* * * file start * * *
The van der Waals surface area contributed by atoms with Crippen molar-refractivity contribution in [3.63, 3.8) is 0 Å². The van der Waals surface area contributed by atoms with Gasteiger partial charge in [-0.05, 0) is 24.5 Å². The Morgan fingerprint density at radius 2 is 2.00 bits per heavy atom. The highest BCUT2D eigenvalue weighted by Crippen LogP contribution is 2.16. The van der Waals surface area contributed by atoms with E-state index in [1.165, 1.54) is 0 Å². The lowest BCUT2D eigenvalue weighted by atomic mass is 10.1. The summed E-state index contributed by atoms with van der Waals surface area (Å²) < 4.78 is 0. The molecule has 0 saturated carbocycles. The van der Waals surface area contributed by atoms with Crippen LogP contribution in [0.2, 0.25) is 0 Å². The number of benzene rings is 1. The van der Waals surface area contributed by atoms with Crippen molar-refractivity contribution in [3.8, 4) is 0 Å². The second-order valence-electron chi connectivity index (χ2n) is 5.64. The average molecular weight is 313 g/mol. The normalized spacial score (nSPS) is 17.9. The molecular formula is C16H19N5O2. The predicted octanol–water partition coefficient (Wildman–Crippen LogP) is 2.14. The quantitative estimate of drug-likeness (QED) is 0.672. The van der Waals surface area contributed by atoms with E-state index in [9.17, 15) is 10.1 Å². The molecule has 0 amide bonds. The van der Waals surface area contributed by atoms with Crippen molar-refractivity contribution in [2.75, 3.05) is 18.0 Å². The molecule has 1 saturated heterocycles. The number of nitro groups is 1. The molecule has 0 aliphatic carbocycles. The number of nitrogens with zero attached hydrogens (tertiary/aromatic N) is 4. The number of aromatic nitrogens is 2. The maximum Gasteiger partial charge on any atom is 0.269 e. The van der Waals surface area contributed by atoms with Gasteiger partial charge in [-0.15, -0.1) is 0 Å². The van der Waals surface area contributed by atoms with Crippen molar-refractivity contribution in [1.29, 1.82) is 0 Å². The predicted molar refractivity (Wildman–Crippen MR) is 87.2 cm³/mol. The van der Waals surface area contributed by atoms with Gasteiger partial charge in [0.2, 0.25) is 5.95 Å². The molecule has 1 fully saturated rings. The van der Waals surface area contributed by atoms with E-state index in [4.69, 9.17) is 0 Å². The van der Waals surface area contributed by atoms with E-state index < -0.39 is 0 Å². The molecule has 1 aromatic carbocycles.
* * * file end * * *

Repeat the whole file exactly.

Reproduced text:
The van der Waals surface area contributed by atoms with Crippen molar-refractivity contribution in [3.63, 3.8) is 0 Å². The van der Waals surface area contributed by atoms with Gasteiger partial charge in [-0.05, 0) is 24.5 Å². The Morgan fingerprint density at radius 2 is 2.00 bits per heavy atom. The highest BCUT2D eigenvalue weighted by Crippen LogP contribution is 2.16. The van der Waals surface area contributed by atoms with E-state index in [1.165, 1.54) is 0 Å². The lowest BCUT2D eigenvalue weighted by atomic mass is 10.1. The summed E-state index contributed by atoms with van der Waals surface area (Å²) < 4.78 is 0. The molecule has 0 saturated carbocycles. The van der Waals surface area contributed by atoms with Crippen LogP contribution in [0.2, 0.25) is 0 Å². The number of benzene rings is 1. The van der Waals surface area contributed by atoms with Crippen molar-refractivity contribution in [3.8, 4) is 0 Å². The second-order valence-electron chi connectivity index (χ2n) is 5.64. The average molecular weight is 313 g/mol. The normalized spacial score (nSPS) is 17.9. The molecular formula is C16H19N5O2. The predicted octanol–water partition coefficient (Wildman–Crippen LogP) is 2.14. The quantitative estimate of drug-likeness (QED) is 0.672. The van der Waals surface area contributed by atoms with E-state index in [9.17, 15) is 10.1 Å². The molecule has 0 amide bonds. The van der Waals surface area contributed by atoms with Crippen molar-refractivity contribution in [2.75, 3.05) is 18.0 Å². The molecule has 1 saturated heterocycles. The number of nitro groups is 1. The molecule has 0 aliphatic carbocycles. The number of nitrogens with zero attached hydrogens (tertiary/aromatic N) is 4. The number of aromatic nitrogens is 2. The maximum Gasteiger partial charge on any atom is 0.269 e. The van der Waals surface area contributed by atoms with Gasteiger partial charge in [-0.15, -0.1) is 0 Å². The van der Waals surface area contributed by atoms with Crippen molar-refractivity contribution in [1.29, 1.82) is 0 Å². The predicted molar refractivity (Wildman–Crippen MR) is 87.2 cm³/mol. The van der Waals surface area contributed by atoms with Gasteiger partial charge in [0.2, 0.25) is 5.95 Å². The molecule has 1 fully saturated rings. The van der Waals surface area contributed by atoms with E-state index in [4.69, 9.17) is 0 Å². The van der Waals surface area contributed by atoms with E-state index < -0.39 is 0 Å². The molecule has 1 aromatic carbocycles.